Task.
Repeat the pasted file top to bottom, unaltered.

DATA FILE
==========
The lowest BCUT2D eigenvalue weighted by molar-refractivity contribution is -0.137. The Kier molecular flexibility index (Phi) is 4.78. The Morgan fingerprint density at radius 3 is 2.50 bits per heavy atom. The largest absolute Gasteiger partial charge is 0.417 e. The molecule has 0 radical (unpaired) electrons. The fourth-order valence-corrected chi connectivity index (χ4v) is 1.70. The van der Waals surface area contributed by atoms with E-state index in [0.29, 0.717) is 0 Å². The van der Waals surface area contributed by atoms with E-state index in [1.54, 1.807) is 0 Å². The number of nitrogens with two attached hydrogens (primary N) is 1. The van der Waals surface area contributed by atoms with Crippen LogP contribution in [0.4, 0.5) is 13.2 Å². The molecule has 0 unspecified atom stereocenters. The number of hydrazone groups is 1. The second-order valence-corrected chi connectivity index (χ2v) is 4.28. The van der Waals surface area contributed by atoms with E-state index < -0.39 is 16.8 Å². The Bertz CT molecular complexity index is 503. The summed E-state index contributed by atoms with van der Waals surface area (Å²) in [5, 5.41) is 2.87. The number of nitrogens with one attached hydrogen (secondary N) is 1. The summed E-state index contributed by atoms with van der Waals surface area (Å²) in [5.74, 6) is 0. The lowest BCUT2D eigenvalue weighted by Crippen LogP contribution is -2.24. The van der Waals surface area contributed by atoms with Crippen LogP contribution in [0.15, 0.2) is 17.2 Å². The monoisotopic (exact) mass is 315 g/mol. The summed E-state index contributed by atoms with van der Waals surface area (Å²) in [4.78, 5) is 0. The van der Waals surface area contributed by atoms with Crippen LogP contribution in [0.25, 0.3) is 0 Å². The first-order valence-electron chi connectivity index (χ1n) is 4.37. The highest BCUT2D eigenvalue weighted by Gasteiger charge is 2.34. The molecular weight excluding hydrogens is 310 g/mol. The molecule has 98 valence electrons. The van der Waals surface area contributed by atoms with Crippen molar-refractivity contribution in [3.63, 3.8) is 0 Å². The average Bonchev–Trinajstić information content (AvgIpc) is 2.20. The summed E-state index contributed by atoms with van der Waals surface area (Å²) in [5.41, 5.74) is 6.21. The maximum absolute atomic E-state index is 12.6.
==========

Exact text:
The lowest BCUT2D eigenvalue weighted by molar-refractivity contribution is -0.137. The Kier molecular flexibility index (Phi) is 4.78. The Morgan fingerprint density at radius 3 is 2.50 bits per heavy atom. The largest absolute Gasteiger partial charge is 0.417 e. The molecule has 0 radical (unpaired) electrons. The fourth-order valence-corrected chi connectivity index (χ4v) is 1.70. The van der Waals surface area contributed by atoms with E-state index in [0.29, 0.717) is 0 Å². The van der Waals surface area contributed by atoms with E-state index in [1.54, 1.807) is 0 Å². The number of nitrogens with two attached hydrogens (primary N) is 1. The van der Waals surface area contributed by atoms with Crippen LogP contribution in [0.4, 0.5) is 13.2 Å². The molecule has 0 unspecified atom stereocenters. The number of hydrazone groups is 1. The second-order valence-corrected chi connectivity index (χ2v) is 4.28. The van der Waals surface area contributed by atoms with E-state index < -0.39 is 16.8 Å². The Bertz CT molecular complexity index is 503. The summed E-state index contributed by atoms with van der Waals surface area (Å²) in [5, 5.41) is 2.87. The number of nitrogens with one attached hydrogen (secondary N) is 1. The summed E-state index contributed by atoms with van der Waals surface area (Å²) in [5.74, 6) is 0. The lowest BCUT2D eigenvalue weighted by Crippen LogP contribution is -2.24. The van der Waals surface area contributed by atoms with Crippen LogP contribution in [0.15, 0.2) is 17.2 Å². The monoisotopic (exact) mass is 315 g/mol. The summed E-state index contributed by atoms with van der Waals surface area (Å²) in [4.78, 5) is 0. The van der Waals surface area contributed by atoms with Crippen LogP contribution in [0.25, 0.3) is 0 Å². The first-order valence-electron chi connectivity index (χ1n) is 4.37. The highest BCUT2D eigenvalue weighted by Gasteiger charge is 2.34. The molecular weight excluding hydrogens is 310 g/mol. The molecule has 98 valence electrons. The van der Waals surface area contributed by atoms with Crippen molar-refractivity contribution in [3.63, 3.8) is 0 Å². The average Bonchev–Trinajstić information content (AvgIpc) is 2.20. The summed E-state index contributed by atoms with van der Waals surface area (Å²) in [5.41, 5.74) is 6.21. The maximum absolute atomic E-state index is 12.6.